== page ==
31 October 2022
A blood marker for multiple sclerosis progression
For the third time in a row, Jens Kuhle, Head of Multiple Sclerosis Centre at the University Hospital Basel and DKF/DBM research group leader, is awarded an SNF project grant for the development of biomarkers for the detection and prognosis of disease activity in multiple sclerosis (MS) on a personalised level.
This recent award underscores the importance of research in this area and highlights the potential of cohort studies such as the Swiss MS Cohort (SMSC). The group of Basel researchers from the MS Center, Neurology and the Research Center for Clinical Neuroimmunology and Neuroscience (RC2NB) were also very present with their topics at this year's congress of the "European Committee for Treatment and Research in Multiple Sclerosis" in Amsterdam. They provided more than 60 contributions and several presentations, among them especially noteworthy the "Young Investigator Awards" for Stephanie Meier, PhD student of Clinical Neuroimmunology at DBM, DKF and Neurology, for the best presentation entitled "Serum glial fibrillary acidic protein compared with neurofilament light chain as biomarker for multiple sclerosis disease progression".
A first biomarker finds application in clinical practice
The research group led by Prof. Jens Kuhle has recently set new standards for more precise and personalised therapy decisions with the establishment of the biomarker "neurofilament light chain (NfL)" as a standardised measure for neuronal damage easily detectable in blood. Their work, published in March in the journal The Lancet Neurology, shows that a proportion of patients with apparently stable disease nevertheless have high NfL levels. These individuals show more clinical and imaging disease activity in the following year. NfL, it could be concluded, detects disease progression early and more sensitively and consequently allows identification of cases that may develop long-term and rather unnoticed disabilities. These patients can now be treated in a more targeted and predictive manner based on the new prognostic measure NfL.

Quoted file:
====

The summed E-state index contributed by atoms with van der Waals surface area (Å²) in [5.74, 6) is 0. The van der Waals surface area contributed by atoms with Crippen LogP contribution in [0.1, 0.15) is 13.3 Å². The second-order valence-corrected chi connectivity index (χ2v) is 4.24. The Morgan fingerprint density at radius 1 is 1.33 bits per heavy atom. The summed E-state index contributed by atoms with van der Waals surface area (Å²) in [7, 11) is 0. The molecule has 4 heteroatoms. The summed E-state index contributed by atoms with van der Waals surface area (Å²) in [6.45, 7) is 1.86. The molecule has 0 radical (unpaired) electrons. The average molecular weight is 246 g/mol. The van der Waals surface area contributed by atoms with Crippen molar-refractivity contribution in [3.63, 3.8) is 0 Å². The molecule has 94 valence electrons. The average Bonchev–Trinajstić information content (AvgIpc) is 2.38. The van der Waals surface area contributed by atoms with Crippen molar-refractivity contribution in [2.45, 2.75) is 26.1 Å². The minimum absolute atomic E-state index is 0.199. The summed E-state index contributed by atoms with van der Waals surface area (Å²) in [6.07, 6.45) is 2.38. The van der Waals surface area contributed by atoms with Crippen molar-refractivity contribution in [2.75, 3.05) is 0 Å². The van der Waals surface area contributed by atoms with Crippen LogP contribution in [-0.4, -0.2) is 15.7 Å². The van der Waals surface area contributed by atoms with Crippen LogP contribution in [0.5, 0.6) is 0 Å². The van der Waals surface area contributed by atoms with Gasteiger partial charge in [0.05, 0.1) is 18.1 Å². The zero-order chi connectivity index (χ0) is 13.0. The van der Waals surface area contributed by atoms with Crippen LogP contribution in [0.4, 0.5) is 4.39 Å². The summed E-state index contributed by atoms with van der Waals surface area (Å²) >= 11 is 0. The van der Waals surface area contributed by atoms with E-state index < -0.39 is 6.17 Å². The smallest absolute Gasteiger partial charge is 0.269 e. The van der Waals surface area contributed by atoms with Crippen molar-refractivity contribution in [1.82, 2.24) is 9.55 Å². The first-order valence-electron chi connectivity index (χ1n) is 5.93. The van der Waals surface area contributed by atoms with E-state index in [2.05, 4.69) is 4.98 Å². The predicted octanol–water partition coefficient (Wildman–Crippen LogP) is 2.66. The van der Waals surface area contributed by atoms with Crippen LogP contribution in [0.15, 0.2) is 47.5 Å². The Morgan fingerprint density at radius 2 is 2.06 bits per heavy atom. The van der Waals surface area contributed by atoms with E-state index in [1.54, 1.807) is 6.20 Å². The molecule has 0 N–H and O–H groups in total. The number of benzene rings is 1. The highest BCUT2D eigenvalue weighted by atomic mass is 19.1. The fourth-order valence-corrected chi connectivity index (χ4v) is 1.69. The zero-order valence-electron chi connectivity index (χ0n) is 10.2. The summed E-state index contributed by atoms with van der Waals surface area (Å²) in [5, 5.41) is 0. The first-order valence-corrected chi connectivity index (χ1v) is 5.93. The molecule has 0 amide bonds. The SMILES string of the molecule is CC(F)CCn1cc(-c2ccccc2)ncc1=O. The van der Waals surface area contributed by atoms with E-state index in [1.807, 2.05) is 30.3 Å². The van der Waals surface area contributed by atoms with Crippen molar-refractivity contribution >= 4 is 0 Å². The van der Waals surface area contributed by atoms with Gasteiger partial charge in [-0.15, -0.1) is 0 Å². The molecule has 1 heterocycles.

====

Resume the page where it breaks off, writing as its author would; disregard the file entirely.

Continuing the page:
Better understanding disease mechanisms and developing new biomarkers
However, NfL only represents part of the pathogenesis of MS. Therefore, to get a more complete picture of the disease mechanisms, additional biomarkers are needed. One such biomarker is "glial fibrillary acidic protein (GFAP)", a cytoskeletal protein that is predominantly specific for astrocytes and whose blood levels are elevated as a consequence of an increase in the activation of astrocytes or their death. Astrocytes play a central role in neurodegenerative processes and thus in disability progression. GFAP thus offers itself as a biomarker for MS progression. In the research project now funded by the SNSF, the aim is to better understand the relationship between GFAP and the development of brain lesions as well as brain atrophy and to investigate the prognostic potential of this marker for future progression of MS-related disability, thus establishing GFAP as a measurable value in blood for clinical and research applications.
The data basis
The Swiss MS Cohort, initiated and managed from Basel since 2012, provides unique conditions for such biomarker research, also in international cross-comparison. SMSC is one of the largest international databases for clinical research on MS and includes data from over 1600 patients from 8 Swiss centers. It documents information from over 11 000 visits and almost 4500 relapses and includes about 6500 standardized and evaluated MRI examinations.
The biomarker laboratory of the Jens Kuhle research group at the DBM. The picture shows the two lab technicians Juan Gomez and Amar Zadic.